Control System – State Space Model

In my previous post we have seen that the state space model of a Linear Time-Invariant (LTI) system is represented as,

\dot { x }(t) =  A x(t) + B x(t)   ,

y(t) =  Cx(t)  +  D u(t)

Now we have a different representation of state model:

  • Forming state model by physical variables
  • Forming state model by phase variables
  • Canonical state variables

Forming state models by physical variables:

We now take one simple example to illustrate this:

We need to obtain state model of the given RLC circuit

Control System - State Space Model

From the above circuit diagram, we can see that there are two storage elements, i.e capacitor and inductance . Hence two state variables that we can choose are

  • Current passing through the inductor         
  • Voltage across capacitor

The input is represented as u(t)

Here u(t) = v_i(t)  ,

The state variables are               x_1

(t)  =   i(t)      ;    x_2(t)  =   v_0
(t)       ……..    (1.1)

We now apply KVL  ,       v_i(t)  =  Ri(t) + L \frac{d}{dt} i(t)   +   v_0(t)        ……….   (1.2)

We write equation (1.2) in terms of   \frac{d}{dt}i(t)

Hence,      \frac{d}{dt}i(t)   =     \frac{1}{L}v_i(t)  –      \frac{R}{L}i(t)   –      \frac{1}{L}v_0(t)     ……..     (1.3)

i_1(t)  is the state variable x_1(t)

\frac{d}{dt}i_1(t)   =        \frac{d}{dt}x_1(t)    =      \dot{x}(t)

Similarly   v_i(t)   is the input,          v_i(t)   =    u(t)  ,

v_0(t)    is the state variable  x_2(t)   ,

Using these in equation (1.3) we get,

\dot{x_1}(t)   =    \frac{1}{L}u(t)  –     \frac{R}{L}x_1(t)     –      \frac{1}{L}x_2(t)      …….    (1.4)

We know that      v_0(t)    is the voltage across the capacitor

v_0(t)    = 

\frac{1}{C}\int { i(t)dt }     ,

Differentiating both sides, we get

\frac{d}{dt}v_0(t)    =     \frac{1}{C}i(t)

We now put  v_0(t)    =   x_2(t)   and   i(t) =  x_1(t)   ,

\dot{x_2}(t)   =      \frac{1}{C}x_1(t)        ………….   (1.5)

Equation (1.4) and equation (1.5)  give us the state equation

\begin{bmatrix} \dot { { X }_{ 1 } } (t) \\ \dot { { X }_{ 2 }(t) } \end{bmatrix}    =     \begin{bmatrix} -\frac { R }{ L } & -\frac { 1 }{ L } \\ \frac { 1 }{ C } & 0 \end{bmatrix}\begin{bmatrix} { x }_{ 1 }(t) \\ { x }_{ 2 }(t) \end{bmatrix}       +       \begin{bmatrix} \frac { 1 }{ L } \\ 0 \end{bmatrix}u(t)    ,

This is of the form   

\dot{X}   =  A x(t)  +   Bu(t)

For the output we have,

y(t) =  v_0(t)    =  x_2(t)                                              y(t) =    \begin{bmatrix} 0 & 1 \end{bmatrix}\begin{bmatrix} { x }_{ 1 }(t) \\ { x }_{ 2 }(t) \end{bmatrix}    +    \begin{bmatrix} 0 \end{bmatrix}u(t)   ,

This is of the form      Y  =  Cx(t)  +   D u(t)

Now we will see some important properties of state transition matrix:

The state transition matrix gives idea about the progress of state fro x(0) , It gives the free response of the system.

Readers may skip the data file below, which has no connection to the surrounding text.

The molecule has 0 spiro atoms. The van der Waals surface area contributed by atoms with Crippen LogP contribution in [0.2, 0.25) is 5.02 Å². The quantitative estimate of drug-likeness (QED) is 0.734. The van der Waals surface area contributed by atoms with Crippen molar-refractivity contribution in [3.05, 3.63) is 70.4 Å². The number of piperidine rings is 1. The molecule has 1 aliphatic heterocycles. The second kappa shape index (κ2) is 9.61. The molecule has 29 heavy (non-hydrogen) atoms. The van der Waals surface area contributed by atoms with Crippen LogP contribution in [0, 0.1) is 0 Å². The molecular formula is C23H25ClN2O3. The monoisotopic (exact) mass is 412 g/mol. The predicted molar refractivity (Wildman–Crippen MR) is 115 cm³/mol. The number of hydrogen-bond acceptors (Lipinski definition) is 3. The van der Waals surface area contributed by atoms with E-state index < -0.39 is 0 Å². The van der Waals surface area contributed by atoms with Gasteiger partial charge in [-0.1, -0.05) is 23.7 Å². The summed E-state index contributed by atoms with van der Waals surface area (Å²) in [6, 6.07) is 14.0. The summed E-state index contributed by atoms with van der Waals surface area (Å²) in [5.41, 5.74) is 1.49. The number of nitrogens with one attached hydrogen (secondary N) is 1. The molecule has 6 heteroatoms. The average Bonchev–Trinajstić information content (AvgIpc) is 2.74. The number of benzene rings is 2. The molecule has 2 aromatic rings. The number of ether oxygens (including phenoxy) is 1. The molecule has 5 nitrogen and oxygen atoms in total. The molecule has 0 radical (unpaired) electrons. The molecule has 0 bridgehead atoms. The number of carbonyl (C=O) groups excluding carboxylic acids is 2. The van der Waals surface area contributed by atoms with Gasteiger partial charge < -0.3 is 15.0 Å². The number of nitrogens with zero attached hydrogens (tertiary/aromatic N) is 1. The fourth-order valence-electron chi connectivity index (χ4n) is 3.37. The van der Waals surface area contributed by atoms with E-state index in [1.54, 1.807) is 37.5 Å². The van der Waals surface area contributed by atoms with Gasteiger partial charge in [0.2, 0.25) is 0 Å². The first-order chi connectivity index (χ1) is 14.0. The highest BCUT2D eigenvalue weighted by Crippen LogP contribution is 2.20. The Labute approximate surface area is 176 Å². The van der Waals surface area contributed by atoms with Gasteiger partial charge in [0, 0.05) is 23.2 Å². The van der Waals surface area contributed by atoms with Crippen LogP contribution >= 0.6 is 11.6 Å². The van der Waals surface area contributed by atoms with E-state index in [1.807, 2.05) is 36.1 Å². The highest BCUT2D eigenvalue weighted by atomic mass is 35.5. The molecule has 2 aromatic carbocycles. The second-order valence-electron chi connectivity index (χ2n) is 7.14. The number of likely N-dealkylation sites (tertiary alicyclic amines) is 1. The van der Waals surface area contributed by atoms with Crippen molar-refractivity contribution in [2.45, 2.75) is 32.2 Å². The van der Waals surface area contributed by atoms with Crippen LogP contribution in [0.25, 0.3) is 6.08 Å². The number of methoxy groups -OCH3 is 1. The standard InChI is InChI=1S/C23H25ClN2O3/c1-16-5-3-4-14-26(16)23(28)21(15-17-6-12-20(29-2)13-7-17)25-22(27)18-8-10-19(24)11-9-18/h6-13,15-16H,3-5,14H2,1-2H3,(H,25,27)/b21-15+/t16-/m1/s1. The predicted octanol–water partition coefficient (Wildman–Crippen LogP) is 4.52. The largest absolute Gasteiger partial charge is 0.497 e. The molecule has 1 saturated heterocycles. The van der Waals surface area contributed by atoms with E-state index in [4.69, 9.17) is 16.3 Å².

• Φ(0) =  e^{A0}    =  I  ,
  • Φ(t) =  e^{At}    =   { \begin{bmatrix} \Phi (-t) \end{bmatrix} }^{ -1 }   ,
  •  { \begin{bmatrix} \Phi (t) \end{bmatrix} }^{ n }   =   Φ(nt)   ,
  • Φ(t_2-t_1) Φ(t_1-t_0)    =     Φ(t_2-t_0)  ,

How to obtain Transfer function from State Variable Model and Vise versa:

We already know that apart from internal behaviour , the state variable model yields the input output behaviour as well.Hence we can convert the state variable to its transfer function form and vice versa.

Now consider a SISO case, whose state and output equations are given as :

\dot{x}(t) = Ax(t)  +   Br(t)       ……  (1.6) 

y(t)  =  Cx(t)  +  Dr(t)   …….(1.7)

To obtain transfer function, we take its Laplace transformations.

Hence,   sX(s) – s(t_0)  =  AX(s) +  BR(s)

Here  x(t_0) indicates initial condition.

Now assuming zero initial conditions,  i.e  x(t_0) =  0 ,

sX(s)  =  AX(s) +  BR(s)  

Then ,  (sI-A)X(s)  =  BR(s)  ,

Now,  X(s)  =  {(sI-A)}^{-1}BR(s)   ……   (1.10)

Taking Laplace Transform of equ (1.7) ,  Y(s) =  CX(s)  +  DR(s)   ,  ……. (1.11)

Putting equ (1.10)   in equ (1.11)  we get,

Now, Y(s)  =   C{[sI-A]}^{-1}]BR(s) +  DR(s)  ,

Hence ,  C[{(sI-A)}^{-1}B  +  D]R(s)   ,

Hence we get transfer function T(s) =  \frac{Y(s)}{R(s)}  =  C[{(sI-A)}^{-1}B  +  D]   ,      

Concept of controllability and observability :

Controllability:

In the control system, there are many systems that is required to be controlled. The concept of controllability refers to the capability of any controller in order to arbitrarily modify the functionality of the system plant. Controllability implies the ability to change the state by input.

A process is said to be controllable if for the system it is possible to transfer the system from the initial state i.e x(t_0 ) to some other desired state i.e x(t_t)  in a specified time.

Observability :

We have seen that the state variable of a system , x , represents the internal working of the system. This also needs to be observed along with the output and the input .This term describes if any internal state variables of any particular system can be externally measured.Thus a process is said to be observable if every state x(t_0) can be easily determined by the measurements of the output y(t) over a specific time duration .

Spread the Wisdom !!

Techie Aric

Aric is a tech enthusiast , who love to write about the tech related products and 'How To' blogs . IT Engineer by profession , right now working in the Automation field in a Software product company . The other hobbies includes singing , trekking and writing blogs .

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